As a destination

From the early days of the reservoir there are visitors to Weston Turville, especially from London.

Our collection of postcards also highlights visitors vacationing in Weston Turville.

Anglers from out of town.

From the very early history of the reservoir, there was much interest from anglers in London in particular. From 1858, there are adversisements in Field and Bell's Life in London from a shop and fishing tackle manufacturer in Long Acre selling access to

  • Alfred Gould in 1860 describes the reservoir as seven miles from Tring, on the London and North-Western Railway but also suggests the cheapest way to get there is by the Wendover omnibus, which leaves the Gloucester Coffee House (which was on Oxford Street) about eleven a.m. [1]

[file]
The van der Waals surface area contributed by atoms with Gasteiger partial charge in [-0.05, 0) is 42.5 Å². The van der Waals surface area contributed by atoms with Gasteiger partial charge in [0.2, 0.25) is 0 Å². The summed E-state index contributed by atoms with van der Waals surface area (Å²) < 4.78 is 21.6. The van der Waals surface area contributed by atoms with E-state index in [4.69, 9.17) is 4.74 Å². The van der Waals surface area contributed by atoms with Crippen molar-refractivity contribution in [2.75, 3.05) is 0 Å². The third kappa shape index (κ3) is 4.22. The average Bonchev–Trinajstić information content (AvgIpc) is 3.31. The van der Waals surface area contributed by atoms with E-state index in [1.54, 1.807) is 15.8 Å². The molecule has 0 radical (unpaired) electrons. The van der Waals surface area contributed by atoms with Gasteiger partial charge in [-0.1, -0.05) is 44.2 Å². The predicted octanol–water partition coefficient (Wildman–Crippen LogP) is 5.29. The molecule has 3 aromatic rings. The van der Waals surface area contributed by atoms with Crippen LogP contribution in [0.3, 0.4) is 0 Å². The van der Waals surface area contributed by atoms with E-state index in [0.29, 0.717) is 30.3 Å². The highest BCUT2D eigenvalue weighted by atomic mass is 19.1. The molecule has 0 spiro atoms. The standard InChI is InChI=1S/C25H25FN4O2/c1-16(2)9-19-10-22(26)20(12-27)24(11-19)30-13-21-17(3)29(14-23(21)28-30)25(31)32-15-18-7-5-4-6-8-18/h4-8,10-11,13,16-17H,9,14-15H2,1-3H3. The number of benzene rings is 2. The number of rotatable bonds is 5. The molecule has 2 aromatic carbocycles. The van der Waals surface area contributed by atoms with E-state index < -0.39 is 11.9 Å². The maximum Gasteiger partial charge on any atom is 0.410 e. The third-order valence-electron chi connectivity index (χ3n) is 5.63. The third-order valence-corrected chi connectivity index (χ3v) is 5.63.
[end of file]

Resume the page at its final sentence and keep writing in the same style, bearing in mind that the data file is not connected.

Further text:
• Also in 1860, Three inhabitants of Maida Vale describe their journey "Weston Turville was the spot selected, on the North-Western line. The journey down was such [that it might certainly have been better;] for instance, stopping five minutes at one place, ten at another, was carrying railway courtesy a little too far to be pleasant. Travelling forty miles in two hours, it took a good three before fishing commenced." Unfortunately, there is no mention of how they travelled from the North-Weston line to the reservoir. [2]

  • 1871 - Along with improved transport options from London The Reservoir is listed under Tring in "The Angler's Diary and Fisherman's Guide to the Rivers and Lakes of the World"

  • 1882 - Weston Turville Reservoir Fishery is appearing in directories such as Samuel Highley's "Where to fish Round London"

1848 Mogg's Omnibus Guide

"The Angler's Diary and Fisherman's Guide to the Rivers and Lakes of the World" 1871

"Where to fish Round London" Samuel Highley 1882


  1. ^ Field 27 Oct 1860

  2. ^ Field 08 Dec 1860